The Supreme Court issued a qualified but resounding endorsement of affirmative action in higher education yesterday, in a pair of decisions that, taken together, ratified diversity as a rationale for race-conscious admissions and laid out constitutionally acceptable means for achieving it.
A 5 to 4 majority upheld the University of Michigan law school's approach to enrolling a "critical mass" of blacks, Latinos and Native Americans, under which the school considers each applicant individually and sets no explicit quota. At the same time, a 6 to 3 majority rejected as too mechanistic Michigan's undergraduate affirmative action program, which gives members of these "underrepresented" groups an automatic 20-point bonus on the 150-point scale used to rank applicants.
The net effect of the two rulings was to permit public and private universities to continue using race as a "plus factor" in evaluating potential students -- provided they take sufficient care to evaluate individually each applicant's ability to contribute to a diverse student body. A majority also endorsed the view that diversity-based affirmative action should not be a permanent feature of American life, urging universities to start preparing for the day when, 25 years hence, the court suggested, it should no longer be necessary.
It was 25 years ago that the court, in its splintered decision in Regents of the University of California v. Bakke, ruled out racial quotas but left the door open to the consideration of race in admissions. Yesterday's rulings reaffirmed that basic conclusion, and amplified the conditions under which race can be considered.
At the center of the action was Justice Sandra Day O'Connor, often a centrist swing voter on the court, who voted with the majority on all the key holdings of yesterday's cases.
It was O'Connor who, in a firm voice, announced the court's crucial opinion in the law school case, describing for a hushed audience the social and educational benefits of racial and ethnic heterogeneity on the campuses of America's selective institutions.
"Effective participation by members of all racial and ethnic groups in the civic life of our Nation is essential if the dream of one Nation, indivisible, is to be realized," O'Connor wrote, in an opinion joined by Justices John Paul Stevens, David H. Souter, Ruth Bader Ginsburg and Stephen G. Breyer.
"Moreover, universities, and, in particular, law schools, represent the training ground for a large number of our Nation's leaders," she wrote. "In order to cultivate a set of leaders with legitimacy in the eyes of the citizenry, it is necessary that the path to leadership be visibly open to talented and qualified individuals of every race and ethnicity."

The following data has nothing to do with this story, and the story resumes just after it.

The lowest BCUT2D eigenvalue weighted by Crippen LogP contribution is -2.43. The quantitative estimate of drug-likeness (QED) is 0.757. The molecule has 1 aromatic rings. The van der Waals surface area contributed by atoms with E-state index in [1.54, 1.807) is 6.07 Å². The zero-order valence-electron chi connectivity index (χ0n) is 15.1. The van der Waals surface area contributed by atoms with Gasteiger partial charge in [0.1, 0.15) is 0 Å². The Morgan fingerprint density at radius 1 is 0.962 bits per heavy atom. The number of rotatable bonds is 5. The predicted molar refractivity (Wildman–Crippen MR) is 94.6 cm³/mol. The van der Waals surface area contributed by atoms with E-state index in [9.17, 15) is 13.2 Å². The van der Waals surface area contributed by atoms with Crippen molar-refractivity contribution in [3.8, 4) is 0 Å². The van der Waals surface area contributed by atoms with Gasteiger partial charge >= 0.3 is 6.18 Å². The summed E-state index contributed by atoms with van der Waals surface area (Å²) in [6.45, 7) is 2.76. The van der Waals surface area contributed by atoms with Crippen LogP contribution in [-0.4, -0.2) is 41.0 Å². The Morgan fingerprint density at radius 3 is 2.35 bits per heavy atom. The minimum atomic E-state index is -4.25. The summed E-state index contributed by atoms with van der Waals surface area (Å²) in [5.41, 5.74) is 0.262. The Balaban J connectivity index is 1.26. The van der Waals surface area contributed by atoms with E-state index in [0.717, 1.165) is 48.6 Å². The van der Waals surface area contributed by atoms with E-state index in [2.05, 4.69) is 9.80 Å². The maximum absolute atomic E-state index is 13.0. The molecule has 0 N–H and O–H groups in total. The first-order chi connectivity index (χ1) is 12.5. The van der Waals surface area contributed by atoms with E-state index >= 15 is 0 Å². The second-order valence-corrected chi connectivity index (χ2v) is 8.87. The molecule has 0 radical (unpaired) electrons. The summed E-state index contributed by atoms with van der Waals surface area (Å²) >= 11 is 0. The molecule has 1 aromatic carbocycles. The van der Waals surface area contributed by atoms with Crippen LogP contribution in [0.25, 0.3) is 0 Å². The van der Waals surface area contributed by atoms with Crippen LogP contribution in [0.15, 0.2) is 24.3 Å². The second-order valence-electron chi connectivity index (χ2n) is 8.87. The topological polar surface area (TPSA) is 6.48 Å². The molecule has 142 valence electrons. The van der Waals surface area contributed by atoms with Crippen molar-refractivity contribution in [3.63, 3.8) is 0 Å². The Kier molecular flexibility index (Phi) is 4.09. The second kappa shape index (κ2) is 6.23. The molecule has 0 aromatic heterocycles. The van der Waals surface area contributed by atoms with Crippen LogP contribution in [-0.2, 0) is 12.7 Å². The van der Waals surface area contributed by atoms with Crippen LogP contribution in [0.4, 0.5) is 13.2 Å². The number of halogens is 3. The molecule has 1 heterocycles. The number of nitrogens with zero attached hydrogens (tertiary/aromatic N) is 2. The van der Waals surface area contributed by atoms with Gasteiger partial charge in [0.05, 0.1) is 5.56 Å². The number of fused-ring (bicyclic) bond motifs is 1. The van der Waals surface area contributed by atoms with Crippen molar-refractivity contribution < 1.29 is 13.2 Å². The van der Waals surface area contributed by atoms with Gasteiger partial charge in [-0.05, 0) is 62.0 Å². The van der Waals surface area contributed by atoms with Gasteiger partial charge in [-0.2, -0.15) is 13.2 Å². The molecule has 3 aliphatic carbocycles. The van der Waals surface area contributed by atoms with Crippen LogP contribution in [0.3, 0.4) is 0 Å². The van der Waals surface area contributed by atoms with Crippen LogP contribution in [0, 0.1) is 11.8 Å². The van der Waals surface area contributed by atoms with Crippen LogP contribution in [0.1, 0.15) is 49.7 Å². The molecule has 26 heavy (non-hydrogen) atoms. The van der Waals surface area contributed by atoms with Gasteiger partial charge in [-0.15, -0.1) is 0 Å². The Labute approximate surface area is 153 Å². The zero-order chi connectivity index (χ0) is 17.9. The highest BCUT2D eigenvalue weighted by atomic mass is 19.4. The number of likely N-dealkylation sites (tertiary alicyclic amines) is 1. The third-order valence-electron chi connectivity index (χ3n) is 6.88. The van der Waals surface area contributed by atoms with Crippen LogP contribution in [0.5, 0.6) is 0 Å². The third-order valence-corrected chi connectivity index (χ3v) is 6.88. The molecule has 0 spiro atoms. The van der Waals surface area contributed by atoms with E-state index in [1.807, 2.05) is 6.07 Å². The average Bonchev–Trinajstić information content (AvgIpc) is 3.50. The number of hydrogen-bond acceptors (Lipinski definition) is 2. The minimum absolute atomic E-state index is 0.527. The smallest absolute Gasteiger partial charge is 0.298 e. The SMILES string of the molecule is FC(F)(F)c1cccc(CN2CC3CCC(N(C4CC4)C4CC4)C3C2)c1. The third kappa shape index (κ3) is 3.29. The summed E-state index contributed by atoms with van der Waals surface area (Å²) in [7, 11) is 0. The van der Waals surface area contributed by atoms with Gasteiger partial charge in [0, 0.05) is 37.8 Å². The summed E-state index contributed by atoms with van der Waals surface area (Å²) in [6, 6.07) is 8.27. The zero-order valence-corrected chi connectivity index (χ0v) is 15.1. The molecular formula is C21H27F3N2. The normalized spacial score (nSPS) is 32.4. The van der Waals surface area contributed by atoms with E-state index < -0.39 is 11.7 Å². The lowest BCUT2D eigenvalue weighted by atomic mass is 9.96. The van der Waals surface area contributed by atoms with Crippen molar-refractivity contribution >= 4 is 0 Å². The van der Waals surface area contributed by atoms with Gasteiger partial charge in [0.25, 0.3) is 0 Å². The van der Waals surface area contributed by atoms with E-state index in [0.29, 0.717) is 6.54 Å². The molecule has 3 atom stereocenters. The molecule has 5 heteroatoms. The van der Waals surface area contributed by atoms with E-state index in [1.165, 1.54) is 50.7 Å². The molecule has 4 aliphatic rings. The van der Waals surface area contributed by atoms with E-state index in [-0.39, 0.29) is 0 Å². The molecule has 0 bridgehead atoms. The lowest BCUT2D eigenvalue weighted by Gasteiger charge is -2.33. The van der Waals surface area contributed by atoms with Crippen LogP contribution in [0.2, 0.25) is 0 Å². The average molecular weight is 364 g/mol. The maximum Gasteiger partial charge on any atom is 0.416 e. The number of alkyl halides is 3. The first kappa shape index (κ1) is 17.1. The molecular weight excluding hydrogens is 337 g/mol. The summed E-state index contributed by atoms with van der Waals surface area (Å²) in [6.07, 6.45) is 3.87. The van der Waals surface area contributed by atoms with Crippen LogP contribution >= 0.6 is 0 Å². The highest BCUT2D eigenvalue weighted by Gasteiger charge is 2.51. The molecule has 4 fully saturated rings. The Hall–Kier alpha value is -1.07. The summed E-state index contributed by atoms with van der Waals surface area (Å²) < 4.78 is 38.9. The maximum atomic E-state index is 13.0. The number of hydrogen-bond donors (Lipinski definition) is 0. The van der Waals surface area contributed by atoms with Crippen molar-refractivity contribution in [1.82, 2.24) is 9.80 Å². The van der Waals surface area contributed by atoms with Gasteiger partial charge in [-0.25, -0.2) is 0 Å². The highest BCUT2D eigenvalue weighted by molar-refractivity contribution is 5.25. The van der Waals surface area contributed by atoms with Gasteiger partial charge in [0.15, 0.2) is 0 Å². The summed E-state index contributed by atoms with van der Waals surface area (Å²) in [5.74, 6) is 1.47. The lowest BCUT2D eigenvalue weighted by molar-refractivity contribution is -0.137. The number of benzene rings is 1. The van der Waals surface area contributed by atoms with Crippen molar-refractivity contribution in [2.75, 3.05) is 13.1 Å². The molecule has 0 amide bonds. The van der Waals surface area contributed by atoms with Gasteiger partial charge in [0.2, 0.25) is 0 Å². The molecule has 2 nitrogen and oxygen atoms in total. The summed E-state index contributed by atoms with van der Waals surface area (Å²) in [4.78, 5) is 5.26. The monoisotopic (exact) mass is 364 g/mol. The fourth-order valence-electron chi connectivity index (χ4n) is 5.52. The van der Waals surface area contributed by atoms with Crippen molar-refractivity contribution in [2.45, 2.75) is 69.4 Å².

Yet, she added, to be consistent with the constitutional guarantee of equal treatment for all under the law, "race-conscious admissions must be limited in time." Specifically, O'Connor wrote, "We expect that 25 years from now the use of racial preferences will no longer be necessary."
Chief Justice William H. Rehnquist, in a dissenting opinion joined by Justices Antonin Scalia, Clarence Thomas and Anthony M. Kennedy, denounced the law school admissions plan as a "sham" and a "naked effort to achieve racial balancing." Blacks, Latinos and Native Americans are actually admitted in rough proportion to their presence in the applicant pool, Rehnquist noted, attributing this to "a carefully managed program designed to ensure proportionate representation of applicants from selected minority groups."
Supporters of affirmative action, who had been bracing for the possibility that the court could strike down both programs, were jubilant. While narrowing the options for affirmative action somewhat and projecting an end to it within a generation, the court had nevertheless preserved the essence of a concept that receives mixed reviews in public opinion polls but to which the country's business, education and military leaders have become deeply committed.
"This is a tremendous victory for the University of Michigan, for all of higher education, and for the hundreds of groups and individuals who supported us. A majority of the court has firmly endorsed the principle of diversity," the university's president, Mary Sue Coleman, said in a statement. "The court has provided two important signals. The first is a green light to pursue diversity in the college classroom. The second is a road map to get us there."